Articles & Blogs


04 February 2014
Vineet Nayar

Today, HCL is well known for its “Employees First, Customers Second” (EFCS) philosophy. The story of this Indian firm has been widely written up and lauded. Indeed, it has been described by Fortune Magazine as the world’s most modern management system. But this well-known story is at risk of becoming obsolete. There are fundamental changes brewing, in what might be best described as “EFCS 2.0”. These changes are both a logical and unpredictable consequence of EFCS 1.0. EFCS 2.0 promises not only to revolutionize HCL – but also to redefine our understanding of what modern management is.

EFCS 1.0: “Management Driven, Employees Embraced”

To put EFCS 2.0 in perspective, it is helpful to provide a short summary of EFCS 1.0. In 2005, HCL Technologies generated $700 million in annual revenue and grew at a cumulative average growth rate of 30%. While this may sound like a healthy scenario in most companies, it was actually a sign of distress in the hyper-growth reality of the Indian IT sector. HCL was falling behind its competitors and rapidly losing market share. Most worryingly, HCL’s past glories had become an obstacle to its very survival. Most of its employees were too busy basking in their historical achievements to realise the need to change. Fortunately, one man did.

Vineet Nayar – HCL’s charismatic CEO – realised that HCL needed a revolution. He understood that HCL’s business was to create value for its customers via information technology. This value was not created by senior management, but by frontline employees who interact with customers on a daily basis. It is these frontline employees that write the codes that create the real value for the organization. Hence, the role of senior management was simply to enthuse, encourage and empower their employees. Nayar believed that once management had placed the employee at the forefront, customer value and business results would ensue. This is the core of the “Employees First, Customers Second” philosophy.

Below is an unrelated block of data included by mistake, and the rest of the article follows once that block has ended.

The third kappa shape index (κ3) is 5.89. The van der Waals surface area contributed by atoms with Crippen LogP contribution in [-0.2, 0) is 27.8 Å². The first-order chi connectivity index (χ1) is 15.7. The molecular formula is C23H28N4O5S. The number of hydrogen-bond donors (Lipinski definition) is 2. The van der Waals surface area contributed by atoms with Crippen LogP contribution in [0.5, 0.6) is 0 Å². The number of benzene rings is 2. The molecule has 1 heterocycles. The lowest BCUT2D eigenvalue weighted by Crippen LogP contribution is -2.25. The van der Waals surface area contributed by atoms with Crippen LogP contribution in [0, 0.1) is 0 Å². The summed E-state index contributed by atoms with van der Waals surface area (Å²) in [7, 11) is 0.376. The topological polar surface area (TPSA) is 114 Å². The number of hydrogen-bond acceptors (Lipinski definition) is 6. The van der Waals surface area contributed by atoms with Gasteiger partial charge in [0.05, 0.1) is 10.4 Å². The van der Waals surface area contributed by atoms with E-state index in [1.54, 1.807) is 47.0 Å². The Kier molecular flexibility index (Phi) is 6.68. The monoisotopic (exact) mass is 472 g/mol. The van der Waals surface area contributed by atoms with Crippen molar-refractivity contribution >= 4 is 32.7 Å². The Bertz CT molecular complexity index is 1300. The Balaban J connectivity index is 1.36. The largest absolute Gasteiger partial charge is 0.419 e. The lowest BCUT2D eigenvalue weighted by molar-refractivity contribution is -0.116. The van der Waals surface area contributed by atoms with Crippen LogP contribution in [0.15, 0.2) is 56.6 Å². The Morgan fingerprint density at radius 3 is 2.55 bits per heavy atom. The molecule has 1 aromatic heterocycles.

Articulating a philosophy is easy. Translating this philosophy into reality is painstakingly difficult. Management at HCL sought to create infrastructure and processes to entrench the EFCS credo. One example of this is their highly transparent 360 degree feedback system. To promote open communication and transparency, Nayar posted the results of his 360 degree feedback scores for all in the organization to see. In one single instance, every employee knew what the relative strengths and gaps of their Chief Executive were. And in one single moment, every other manager had no excuse to hide his/ her own 360 degree scores. It sent an unmissable message that the feedback of all employees matter.

Another enabler of employee empowerment was a discussion forum simply called “U&I”. This forum was run by Nayar, and allowed every single employee a chance to interact, ask questions and debate with their Chief Executive. Nayar made the bold commitment to answer any and every question that his 70,000 employees raised. Thankfully for him, there were many common questions, so this was not as time-consuming as one might expect. Plus, Nayar assembled a small team to keep track of similar questions, so he could focus on answering new questions.